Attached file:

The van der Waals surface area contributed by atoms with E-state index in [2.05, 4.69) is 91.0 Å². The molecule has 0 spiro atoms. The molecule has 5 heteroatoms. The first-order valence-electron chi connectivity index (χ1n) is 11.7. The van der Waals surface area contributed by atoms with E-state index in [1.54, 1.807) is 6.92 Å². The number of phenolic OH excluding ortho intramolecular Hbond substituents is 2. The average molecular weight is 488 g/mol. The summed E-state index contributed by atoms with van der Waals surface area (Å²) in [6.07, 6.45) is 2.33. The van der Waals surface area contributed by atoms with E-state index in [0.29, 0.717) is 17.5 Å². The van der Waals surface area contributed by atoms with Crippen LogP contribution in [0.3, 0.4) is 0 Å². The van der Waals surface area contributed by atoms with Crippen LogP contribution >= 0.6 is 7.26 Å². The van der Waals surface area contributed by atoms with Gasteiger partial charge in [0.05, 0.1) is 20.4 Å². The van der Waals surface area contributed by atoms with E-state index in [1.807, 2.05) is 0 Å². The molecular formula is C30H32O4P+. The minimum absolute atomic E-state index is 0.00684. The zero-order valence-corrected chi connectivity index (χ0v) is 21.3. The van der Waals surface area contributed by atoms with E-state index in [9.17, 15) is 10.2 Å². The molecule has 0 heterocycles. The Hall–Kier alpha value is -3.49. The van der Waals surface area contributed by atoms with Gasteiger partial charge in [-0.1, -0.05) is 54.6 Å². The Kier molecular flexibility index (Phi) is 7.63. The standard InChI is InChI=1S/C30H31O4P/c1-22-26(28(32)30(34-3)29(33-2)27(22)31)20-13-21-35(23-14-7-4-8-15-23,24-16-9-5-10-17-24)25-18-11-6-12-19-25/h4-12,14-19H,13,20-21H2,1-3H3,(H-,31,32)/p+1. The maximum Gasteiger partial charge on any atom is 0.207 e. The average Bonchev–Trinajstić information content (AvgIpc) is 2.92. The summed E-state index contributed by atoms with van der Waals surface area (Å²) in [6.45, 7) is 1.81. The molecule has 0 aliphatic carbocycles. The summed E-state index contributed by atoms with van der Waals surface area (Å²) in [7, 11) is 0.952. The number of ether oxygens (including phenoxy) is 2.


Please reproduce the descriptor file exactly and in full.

The van der Waals surface area contributed by atoms with E-state index in [2.05, 4.69) is 91.0 Å². The molecule has 0 spiro atoms. The molecule has 5 heteroatoms. The first-order valence-electron chi connectivity index (χ1n) is 11.7. The van der Waals surface area contributed by atoms with E-state index in [1.54, 1.807) is 6.92 Å². The number of phenolic OH excluding ortho intramolecular Hbond substituents is 2. The average molecular weight is 488 g/mol. The summed E-state index contributed by atoms with van der Waals surface area (Å²) in [6.07, 6.45) is 2.33. The van der Waals surface area contributed by atoms with E-state index in [0.29, 0.717) is 17.5 Å². The van der Waals surface area contributed by atoms with Crippen LogP contribution in [0.3, 0.4) is 0 Å². The van der Waals surface area contributed by atoms with Crippen LogP contribution >= 0.6 is 7.26 Å². The van der Waals surface area contributed by atoms with Gasteiger partial charge in [0.05, 0.1) is 20.4 Å². The van der Waals surface area contributed by atoms with E-state index in [1.807, 2.05) is 0 Å². The molecular formula is C30H32O4P+. The minimum absolute atomic E-state index is 0.00684. The zero-order valence-corrected chi connectivity index (χ0v) is 21.3. The van der Waals surface area contributed by atoms with E-state index in [9.17, 15) is 10.2 Å². The molecule has 0 heterocycles. The Hall–Kier alpha value is -3.49. The van der Waals surface area contributed by atoms with Gasteiger partial charge in [-0.1, -0.05) is 54.6 Å². The Kier molecular flexibility index (Phi) is 7.63. The standard InChI is InChI=1S/C30H31O4P/c1-22-26(28(32)30(34-3)29(33-2)27(22)31)20-13-21-35(23-14-7-4-8-15-23,24-16-9-5-10-17-24)25-18-11-6-12-19-25/h4-12,14-19H,13,20-21H2,1-3H3,(H-,31,32)/p+1. The maximum Gasteiger partial charge on any atom is 0.207 e. The average Bonchev–Trinajstić information content (AvgIpc) is 2.92. The summed E-state index contributed by atoms with van der Waals surface area (Å²) in [6.45, 7) is 1.81. The molecule has 0 aliphatic carbocycles. The summed E-state index contributed by atoms with van der Waals surface area (Å²) in [7, 11) is 0.952. The number of ether oxygens (including phenoxy) is 2.